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The bump stock ban will soon be official

Guns in America: Time reveals cover

Reporting by CBS News' Kathryn Krupnik and Kathryn Watson

Bump stocks — devices such as the one used by the Las Vegas shooter that effectively turn a semi-automatic weapon into an automatic one — will soon officially be banned. 

The Justice Department announced Tuesday that it is amending federal law to expand the definition of machine guns to say bump stocks fall under that term, making them likewise illegal. The department plans to submit paperwork by the end of the week, and the rule banning bump stocks will go into effect 90 days from that point. That means bump stocks will be illegal by the spring of 2019.

"The rule will take effect in 90 days from publication in the federal register," a senior Justice Department official told reporters on a conference call Tuesday morning. "At that point it will essentially become unlawful to posses a bump stock type device, they will be considered machine guns under both the National Firearms Act and the GCA — the Gun Control Act."

Mr. Trump announced last year that he intended to review bump stocks — something that came as a surprise to some. He announced that he had directed the DOJ to craft rules banning the devices earlier this year. The president hasn't taken further steps on gun control, to the dismay of gun control advocates.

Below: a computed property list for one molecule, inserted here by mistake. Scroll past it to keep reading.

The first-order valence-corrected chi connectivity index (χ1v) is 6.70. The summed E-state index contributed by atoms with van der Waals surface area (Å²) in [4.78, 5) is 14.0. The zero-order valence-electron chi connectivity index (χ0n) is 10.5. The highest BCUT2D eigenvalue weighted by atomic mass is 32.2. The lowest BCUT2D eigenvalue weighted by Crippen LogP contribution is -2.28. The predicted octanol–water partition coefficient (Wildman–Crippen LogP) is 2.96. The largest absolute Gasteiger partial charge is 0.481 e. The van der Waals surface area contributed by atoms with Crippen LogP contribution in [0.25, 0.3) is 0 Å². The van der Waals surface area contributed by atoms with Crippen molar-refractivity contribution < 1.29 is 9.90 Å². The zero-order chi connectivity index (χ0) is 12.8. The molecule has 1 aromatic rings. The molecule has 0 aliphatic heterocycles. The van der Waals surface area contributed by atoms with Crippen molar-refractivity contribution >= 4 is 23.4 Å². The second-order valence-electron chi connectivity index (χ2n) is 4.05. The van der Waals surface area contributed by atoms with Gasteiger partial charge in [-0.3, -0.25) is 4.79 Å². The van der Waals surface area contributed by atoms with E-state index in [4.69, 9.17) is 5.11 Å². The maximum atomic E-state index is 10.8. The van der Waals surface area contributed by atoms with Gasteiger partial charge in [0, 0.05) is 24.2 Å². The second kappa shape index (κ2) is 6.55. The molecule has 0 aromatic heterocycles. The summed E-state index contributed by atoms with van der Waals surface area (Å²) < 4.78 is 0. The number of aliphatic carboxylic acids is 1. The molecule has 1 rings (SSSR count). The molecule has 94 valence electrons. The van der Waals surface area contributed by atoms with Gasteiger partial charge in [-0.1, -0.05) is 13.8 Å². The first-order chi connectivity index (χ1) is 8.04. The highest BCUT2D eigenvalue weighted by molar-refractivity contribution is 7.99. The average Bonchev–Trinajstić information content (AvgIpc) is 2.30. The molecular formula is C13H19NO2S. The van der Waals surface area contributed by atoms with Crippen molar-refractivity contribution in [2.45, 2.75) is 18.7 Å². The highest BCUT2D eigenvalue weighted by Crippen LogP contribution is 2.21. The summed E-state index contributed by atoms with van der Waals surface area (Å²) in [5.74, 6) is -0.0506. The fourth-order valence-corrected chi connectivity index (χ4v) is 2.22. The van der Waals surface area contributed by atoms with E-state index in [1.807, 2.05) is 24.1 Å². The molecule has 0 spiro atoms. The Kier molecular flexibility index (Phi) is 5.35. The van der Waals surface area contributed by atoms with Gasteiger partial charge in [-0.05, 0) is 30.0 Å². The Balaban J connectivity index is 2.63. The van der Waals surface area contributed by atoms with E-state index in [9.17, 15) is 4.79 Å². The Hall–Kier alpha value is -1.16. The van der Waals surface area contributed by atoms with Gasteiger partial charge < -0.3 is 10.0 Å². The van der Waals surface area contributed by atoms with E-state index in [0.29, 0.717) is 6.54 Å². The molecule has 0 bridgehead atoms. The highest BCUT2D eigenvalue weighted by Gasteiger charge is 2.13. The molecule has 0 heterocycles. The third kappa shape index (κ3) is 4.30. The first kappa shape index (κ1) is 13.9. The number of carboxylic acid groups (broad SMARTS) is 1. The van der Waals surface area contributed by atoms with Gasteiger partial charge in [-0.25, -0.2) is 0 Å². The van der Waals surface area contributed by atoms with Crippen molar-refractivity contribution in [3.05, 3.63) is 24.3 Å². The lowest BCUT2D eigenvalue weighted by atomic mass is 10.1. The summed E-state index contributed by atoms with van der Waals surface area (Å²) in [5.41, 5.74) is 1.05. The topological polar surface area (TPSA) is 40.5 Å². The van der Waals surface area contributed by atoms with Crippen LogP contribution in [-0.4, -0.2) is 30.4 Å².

The senior DOJ official on the conference call Tuesday acknowledged the Las Vegas shooting made the DOJ reevaluate current regulations given the times. The October 2017 massacre at an outdoor music festival on the Las Vegas strip was the deadliest in U.S. history, and more than a year later investigators have still be unable to offer a motive. 

One reporter on the conference call pointed out that the National Rifle Association may challenge the new rule. The senior DOJ official said that, no matter who files a lawsuit, the DOJ will defend its stance. 

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